For borrowers whose loans are in repayment (other than those in an in-school deferment status) lenders or Perkins schools must grant a forbearance for the expected period of the borrower's active duty service, beginning on the first day of active duty, not to exceed one year. The forbearance must be granted based upon the request of the borrower, the borrower's family or another reliable source. The request need not be in writing and the forbearance can be granted without supporting documentation and without a written forbearance agreement. The reasons for granting the forbearance must be documented in the borrower's loan records. Forbearance beyond the initial period will require supporting documentation and a written agreement with the borrower, unless we provide guidance extending the one-year limitation. During the initial forbearance process, lenders are encouraged to examine the borrower's eligibility for a military or other deferment.
Borrowers whose loans are in default status
If a borrower is in default on a loan, the guaranty agency or Perkins school must, upon being notified that the borrower has been called to active duty, cease all collection activities for the expected period of the borrower's military service, through September 14, 2002, unless we provide guidance extending this period. Collection activities must resume no later than 30 days after the end of the borrower's military service or September 14, 2002, whichever is earlier. We will treat borrowers with defaulted loans held by the Department the same way.
Applicability of the Soldiers' and Sailors' Civil Relief Act of 1940
The Soldiers' and Sailors' Civil Relief Act of 1940 only applies if a FFEL lender or guaranty agency is suing a borrower who is covered by the Act. The Act prevents a creditor from obtaining a default judgment in court. It does not prohibit other collection efforts. A borrower's interest rate is not affected by the provision of the Act restricting interest charged to certain borrowers in military service. Section 428(d) of the Higher Education Act states that no provision of any law which limits the interest rate on a loan shall apply to the FFEL Program.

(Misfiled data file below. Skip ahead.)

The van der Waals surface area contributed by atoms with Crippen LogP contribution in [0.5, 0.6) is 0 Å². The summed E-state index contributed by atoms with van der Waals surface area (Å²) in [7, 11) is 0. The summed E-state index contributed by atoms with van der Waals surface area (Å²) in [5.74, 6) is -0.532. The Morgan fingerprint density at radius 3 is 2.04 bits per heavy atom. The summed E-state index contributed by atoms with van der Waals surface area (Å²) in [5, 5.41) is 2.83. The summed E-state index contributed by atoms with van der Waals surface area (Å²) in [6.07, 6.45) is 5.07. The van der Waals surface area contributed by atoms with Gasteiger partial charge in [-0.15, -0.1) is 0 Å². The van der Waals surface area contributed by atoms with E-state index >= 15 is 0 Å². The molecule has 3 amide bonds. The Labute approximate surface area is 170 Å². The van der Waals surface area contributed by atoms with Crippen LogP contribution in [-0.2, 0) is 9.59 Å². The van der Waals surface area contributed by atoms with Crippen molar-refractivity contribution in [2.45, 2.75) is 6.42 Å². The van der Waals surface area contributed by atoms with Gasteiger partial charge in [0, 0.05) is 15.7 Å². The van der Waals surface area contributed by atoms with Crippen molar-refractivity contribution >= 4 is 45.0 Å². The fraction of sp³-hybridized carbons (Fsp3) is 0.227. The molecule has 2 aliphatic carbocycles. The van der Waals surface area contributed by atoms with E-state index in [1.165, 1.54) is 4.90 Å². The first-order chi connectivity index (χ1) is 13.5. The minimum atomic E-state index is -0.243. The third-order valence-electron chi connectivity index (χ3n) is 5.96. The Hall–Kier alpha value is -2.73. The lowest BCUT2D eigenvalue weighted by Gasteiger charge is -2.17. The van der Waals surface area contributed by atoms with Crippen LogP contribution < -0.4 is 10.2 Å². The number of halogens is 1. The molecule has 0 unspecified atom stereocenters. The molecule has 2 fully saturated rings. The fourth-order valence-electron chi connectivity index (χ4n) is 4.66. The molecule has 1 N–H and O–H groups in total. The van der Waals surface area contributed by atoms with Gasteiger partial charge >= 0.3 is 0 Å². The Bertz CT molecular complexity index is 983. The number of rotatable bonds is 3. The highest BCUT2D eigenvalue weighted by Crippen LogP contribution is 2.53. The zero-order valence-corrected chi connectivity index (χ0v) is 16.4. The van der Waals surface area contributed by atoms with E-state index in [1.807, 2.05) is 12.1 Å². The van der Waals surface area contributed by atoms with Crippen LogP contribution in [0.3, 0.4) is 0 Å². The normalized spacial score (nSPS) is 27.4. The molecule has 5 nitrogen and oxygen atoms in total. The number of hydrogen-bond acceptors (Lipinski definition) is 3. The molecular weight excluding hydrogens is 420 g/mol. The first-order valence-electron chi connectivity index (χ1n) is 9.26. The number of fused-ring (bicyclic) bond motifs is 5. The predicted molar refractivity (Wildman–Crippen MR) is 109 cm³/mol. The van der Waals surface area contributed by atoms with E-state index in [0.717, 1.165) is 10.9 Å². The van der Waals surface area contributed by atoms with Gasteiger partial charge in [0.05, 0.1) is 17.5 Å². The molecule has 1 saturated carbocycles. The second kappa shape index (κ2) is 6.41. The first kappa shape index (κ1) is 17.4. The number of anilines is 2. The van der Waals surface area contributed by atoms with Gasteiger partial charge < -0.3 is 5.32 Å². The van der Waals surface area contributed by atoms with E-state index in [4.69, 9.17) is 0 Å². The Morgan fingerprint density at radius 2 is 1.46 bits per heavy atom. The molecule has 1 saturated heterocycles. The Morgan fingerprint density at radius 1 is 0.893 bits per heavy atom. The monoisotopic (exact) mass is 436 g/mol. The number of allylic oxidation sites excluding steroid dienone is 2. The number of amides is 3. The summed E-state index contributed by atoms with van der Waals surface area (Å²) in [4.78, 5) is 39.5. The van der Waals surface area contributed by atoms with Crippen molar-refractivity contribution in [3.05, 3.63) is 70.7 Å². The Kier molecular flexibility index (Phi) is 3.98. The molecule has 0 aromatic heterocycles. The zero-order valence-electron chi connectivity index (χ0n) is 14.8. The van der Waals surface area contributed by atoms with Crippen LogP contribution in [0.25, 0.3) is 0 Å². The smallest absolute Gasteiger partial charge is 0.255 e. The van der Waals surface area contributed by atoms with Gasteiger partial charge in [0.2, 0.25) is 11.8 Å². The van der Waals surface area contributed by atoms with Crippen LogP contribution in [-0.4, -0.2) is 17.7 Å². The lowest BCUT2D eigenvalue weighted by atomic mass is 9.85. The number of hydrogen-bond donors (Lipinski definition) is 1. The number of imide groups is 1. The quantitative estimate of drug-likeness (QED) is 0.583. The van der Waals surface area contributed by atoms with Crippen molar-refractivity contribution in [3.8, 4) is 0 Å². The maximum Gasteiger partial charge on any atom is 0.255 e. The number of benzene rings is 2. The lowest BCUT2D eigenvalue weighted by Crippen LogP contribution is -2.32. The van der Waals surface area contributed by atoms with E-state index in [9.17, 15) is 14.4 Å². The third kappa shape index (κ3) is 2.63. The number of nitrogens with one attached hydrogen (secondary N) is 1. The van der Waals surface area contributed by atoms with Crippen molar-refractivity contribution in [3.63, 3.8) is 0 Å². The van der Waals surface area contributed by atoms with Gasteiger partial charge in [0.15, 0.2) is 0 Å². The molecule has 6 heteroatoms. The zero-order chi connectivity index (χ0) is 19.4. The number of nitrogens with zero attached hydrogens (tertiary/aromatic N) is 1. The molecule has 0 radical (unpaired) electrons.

Institutional Charges and Refunds
We strongly encourage schools to provide a full refund of required tuition, fees, and other institutional charges, or to provide a credit in a comparable amount against future charges for students who are forced to withdraw from school as a result of the military mobilization. In addition, we urge schools to consider providing easy and flexible re-enrollment options to affected students.
Return of Title IV Funds Treatment
If a Title IV eligible student withdraws because of being called to active duty, or has been otherwise impacted by the military mobilization, the school must perform the Return of Title IV Funds calculations that are required by the statute and regulations (34 CFR 668.22). If those calculations result in the school being required to return funds to one or more of the Title IV programs, it must do so. In many cases such a return of funds by the school will reduce the student's loan debt. An institution, however, is not required to collect an overpayment of grant funds based on the Return of Title IV Funds calculation for such a student. Therefore, the school is not required to contact the student, notify NSLDS, or refer the overpayment to the Department in these cases. Other issues relating to the Return of Title IV Funds requirements, including treatment for other students affected by the terrorist attacks, will be included in an upcoming letter.
William D. Hansen